Federal office to assess FAA’s actions to address maintenance at United Airlines

United Airlines had a temporary ground stop of all of its departing flights
Travers Lewis / Shutterstock.com

The United States (US) Transportation Department Office of Inspector General (DOT OIG) has confirmed that it will conduct a review of the Federal Aviation Administration’s (FAA) oversight in relation to United Airlines’ maintenance practices. 

On May 9, 2024, the DOT OIG announced that it will “specifically evaluate” the FAA’s actions to address “maintenance non-compliances and violations at the air carrier”. 

The audit comes in light of the FAA itself signaling that it will increase oversight of United Airlines and delay certification processes in March 2024, following a spike in safety incidents at the carrier.  

Incidents earlier this year included a United Boeing 777-200 that lost a tire shortly after takeoff from San Francisco International Airport (SFO) on March 7, 2024, and a preliminary report into an incident involving “stuck” rudders on a United 737 MAX 8.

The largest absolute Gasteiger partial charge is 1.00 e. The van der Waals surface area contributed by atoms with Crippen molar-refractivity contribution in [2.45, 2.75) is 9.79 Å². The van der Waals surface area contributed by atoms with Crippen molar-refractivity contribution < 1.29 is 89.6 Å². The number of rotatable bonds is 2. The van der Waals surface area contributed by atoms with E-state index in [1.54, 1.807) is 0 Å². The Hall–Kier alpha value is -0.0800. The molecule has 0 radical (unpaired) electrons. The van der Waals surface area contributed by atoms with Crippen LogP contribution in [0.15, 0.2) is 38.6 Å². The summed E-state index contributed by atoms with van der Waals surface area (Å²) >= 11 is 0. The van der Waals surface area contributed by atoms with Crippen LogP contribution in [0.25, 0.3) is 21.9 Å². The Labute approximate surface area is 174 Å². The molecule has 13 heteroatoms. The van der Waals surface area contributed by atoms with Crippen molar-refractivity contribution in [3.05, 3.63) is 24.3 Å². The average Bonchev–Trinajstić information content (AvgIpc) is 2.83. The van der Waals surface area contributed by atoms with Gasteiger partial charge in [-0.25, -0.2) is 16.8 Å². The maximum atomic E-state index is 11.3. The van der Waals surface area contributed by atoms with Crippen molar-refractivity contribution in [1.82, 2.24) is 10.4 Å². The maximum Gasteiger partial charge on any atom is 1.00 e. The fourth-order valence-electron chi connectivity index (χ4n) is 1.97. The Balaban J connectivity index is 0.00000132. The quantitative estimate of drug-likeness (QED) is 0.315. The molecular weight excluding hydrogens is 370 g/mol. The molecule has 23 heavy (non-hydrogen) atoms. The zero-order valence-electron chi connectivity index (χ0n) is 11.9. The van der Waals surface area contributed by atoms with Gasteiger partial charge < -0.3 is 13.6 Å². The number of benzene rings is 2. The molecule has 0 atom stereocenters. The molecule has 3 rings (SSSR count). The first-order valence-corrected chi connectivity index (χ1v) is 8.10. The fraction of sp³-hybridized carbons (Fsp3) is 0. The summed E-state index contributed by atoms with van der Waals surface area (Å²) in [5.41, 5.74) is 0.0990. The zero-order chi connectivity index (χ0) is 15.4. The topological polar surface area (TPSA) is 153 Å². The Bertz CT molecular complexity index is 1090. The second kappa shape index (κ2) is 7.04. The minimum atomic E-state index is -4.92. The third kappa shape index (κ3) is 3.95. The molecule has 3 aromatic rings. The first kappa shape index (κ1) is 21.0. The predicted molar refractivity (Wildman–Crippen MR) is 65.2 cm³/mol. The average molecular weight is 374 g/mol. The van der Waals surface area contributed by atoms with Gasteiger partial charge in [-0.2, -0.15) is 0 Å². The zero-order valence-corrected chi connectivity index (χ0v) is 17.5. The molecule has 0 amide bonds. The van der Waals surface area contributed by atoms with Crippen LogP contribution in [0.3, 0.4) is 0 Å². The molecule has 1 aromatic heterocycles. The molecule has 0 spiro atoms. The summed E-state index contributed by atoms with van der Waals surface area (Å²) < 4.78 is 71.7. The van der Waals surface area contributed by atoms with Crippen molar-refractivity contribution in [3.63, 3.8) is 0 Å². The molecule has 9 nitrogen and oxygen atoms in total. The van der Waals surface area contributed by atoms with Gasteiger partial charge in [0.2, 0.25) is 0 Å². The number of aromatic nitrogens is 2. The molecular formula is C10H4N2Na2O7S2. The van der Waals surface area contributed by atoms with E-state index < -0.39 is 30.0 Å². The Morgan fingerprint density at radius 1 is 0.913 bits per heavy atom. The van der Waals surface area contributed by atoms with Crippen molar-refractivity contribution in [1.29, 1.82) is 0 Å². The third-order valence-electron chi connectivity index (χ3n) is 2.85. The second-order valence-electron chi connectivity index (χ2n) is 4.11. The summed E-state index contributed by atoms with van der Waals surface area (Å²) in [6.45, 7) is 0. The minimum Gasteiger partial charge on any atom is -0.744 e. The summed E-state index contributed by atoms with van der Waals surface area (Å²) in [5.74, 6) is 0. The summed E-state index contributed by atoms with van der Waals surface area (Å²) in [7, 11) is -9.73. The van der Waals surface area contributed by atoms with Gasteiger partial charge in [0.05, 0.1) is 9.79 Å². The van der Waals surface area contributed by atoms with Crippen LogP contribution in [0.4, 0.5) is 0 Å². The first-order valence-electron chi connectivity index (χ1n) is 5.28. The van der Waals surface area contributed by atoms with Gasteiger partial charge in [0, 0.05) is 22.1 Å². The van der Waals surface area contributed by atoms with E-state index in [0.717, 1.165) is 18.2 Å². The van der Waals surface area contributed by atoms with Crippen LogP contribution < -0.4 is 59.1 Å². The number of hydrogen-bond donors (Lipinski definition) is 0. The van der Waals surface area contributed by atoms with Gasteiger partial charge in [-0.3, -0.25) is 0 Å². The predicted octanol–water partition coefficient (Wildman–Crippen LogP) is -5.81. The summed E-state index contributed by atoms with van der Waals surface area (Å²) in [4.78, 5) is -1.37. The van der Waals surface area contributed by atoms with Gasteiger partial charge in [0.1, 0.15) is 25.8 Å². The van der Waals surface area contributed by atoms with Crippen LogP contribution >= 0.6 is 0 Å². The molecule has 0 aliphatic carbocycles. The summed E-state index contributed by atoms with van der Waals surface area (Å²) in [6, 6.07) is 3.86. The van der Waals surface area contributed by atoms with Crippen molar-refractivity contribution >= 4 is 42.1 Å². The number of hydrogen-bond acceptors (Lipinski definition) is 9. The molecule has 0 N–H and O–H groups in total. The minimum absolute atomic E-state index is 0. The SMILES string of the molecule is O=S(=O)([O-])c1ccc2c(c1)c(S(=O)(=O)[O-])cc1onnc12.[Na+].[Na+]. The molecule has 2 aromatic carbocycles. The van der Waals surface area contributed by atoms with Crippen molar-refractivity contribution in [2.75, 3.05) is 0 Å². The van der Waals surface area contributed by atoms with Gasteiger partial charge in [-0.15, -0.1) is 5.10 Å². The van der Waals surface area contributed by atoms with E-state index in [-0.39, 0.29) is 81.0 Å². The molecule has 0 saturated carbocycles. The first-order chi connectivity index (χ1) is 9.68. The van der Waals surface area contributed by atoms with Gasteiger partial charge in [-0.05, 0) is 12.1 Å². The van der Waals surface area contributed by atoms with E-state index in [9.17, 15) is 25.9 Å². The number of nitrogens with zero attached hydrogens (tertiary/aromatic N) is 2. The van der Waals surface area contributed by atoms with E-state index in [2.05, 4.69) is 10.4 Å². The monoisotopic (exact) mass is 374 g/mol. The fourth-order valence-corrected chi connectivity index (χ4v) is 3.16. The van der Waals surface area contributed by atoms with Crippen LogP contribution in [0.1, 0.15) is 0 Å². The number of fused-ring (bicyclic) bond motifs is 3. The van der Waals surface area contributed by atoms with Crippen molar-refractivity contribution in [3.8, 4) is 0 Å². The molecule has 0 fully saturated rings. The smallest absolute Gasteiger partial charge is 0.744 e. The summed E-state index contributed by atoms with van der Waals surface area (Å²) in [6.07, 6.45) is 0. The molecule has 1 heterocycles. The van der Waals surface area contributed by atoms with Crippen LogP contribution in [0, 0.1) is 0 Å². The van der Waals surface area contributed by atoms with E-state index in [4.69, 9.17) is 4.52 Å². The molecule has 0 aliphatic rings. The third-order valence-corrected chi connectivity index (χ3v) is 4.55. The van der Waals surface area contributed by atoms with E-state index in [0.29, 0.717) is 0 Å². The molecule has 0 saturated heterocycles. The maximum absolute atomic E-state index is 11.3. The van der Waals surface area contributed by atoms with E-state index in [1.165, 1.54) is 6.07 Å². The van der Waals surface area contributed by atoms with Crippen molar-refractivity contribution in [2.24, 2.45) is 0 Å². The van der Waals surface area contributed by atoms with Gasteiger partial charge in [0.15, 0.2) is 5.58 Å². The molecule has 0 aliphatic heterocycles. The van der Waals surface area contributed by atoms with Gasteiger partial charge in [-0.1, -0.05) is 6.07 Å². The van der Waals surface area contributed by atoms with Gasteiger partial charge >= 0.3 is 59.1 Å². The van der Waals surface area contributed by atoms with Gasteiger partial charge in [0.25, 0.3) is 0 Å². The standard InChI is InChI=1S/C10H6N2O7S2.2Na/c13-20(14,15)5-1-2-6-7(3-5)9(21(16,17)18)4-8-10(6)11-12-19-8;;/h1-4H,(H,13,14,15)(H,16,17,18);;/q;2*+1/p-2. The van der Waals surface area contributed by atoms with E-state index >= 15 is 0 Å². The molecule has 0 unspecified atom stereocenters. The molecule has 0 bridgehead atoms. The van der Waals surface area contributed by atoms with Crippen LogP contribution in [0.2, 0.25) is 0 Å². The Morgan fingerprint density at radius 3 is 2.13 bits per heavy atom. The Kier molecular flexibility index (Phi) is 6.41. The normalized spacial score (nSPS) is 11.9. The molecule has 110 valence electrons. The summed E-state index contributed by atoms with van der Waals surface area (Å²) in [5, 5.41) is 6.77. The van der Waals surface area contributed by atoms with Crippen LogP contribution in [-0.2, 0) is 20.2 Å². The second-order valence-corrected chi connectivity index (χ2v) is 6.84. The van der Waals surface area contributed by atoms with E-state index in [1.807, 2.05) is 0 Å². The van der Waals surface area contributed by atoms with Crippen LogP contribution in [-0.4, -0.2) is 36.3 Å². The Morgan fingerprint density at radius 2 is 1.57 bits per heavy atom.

In a statement, the DOT OIG highlighted that the “longstanding safety record” in the US is due in part to the FAA and individual carriers maintaining the highest standards when operating and maintaining their aircraft fleets.  

“However, recent safety events with United Airlines—such as flight diversions that can be traced to mechanical problems—serve to remind us that FAA oversight of maintenance programs is paramount,” the DOT OIG statement said. 

Over the past five years, the DOT OIG has issued a series of audit reports and recommendations related to the FAA’s oversight of maintenance at several airlines including Allegiant Air, Southwest Airlines and American Airlines. A review of SkyWest Airlines is also currently in process.  

In a message to United customers on March 18, 2024, CEO Scott Kirby said that the incidents “have our attention and have sharpened our focus”.     

The DOT OIG confirmed it will begin the audit later this month, conducting its work at FAA headquarters in Washington DC and at the FAA offices responsible for oversight of the carrier.  

The Federal office will also visit United Airlines’ maintenance hubs in Chicago. 

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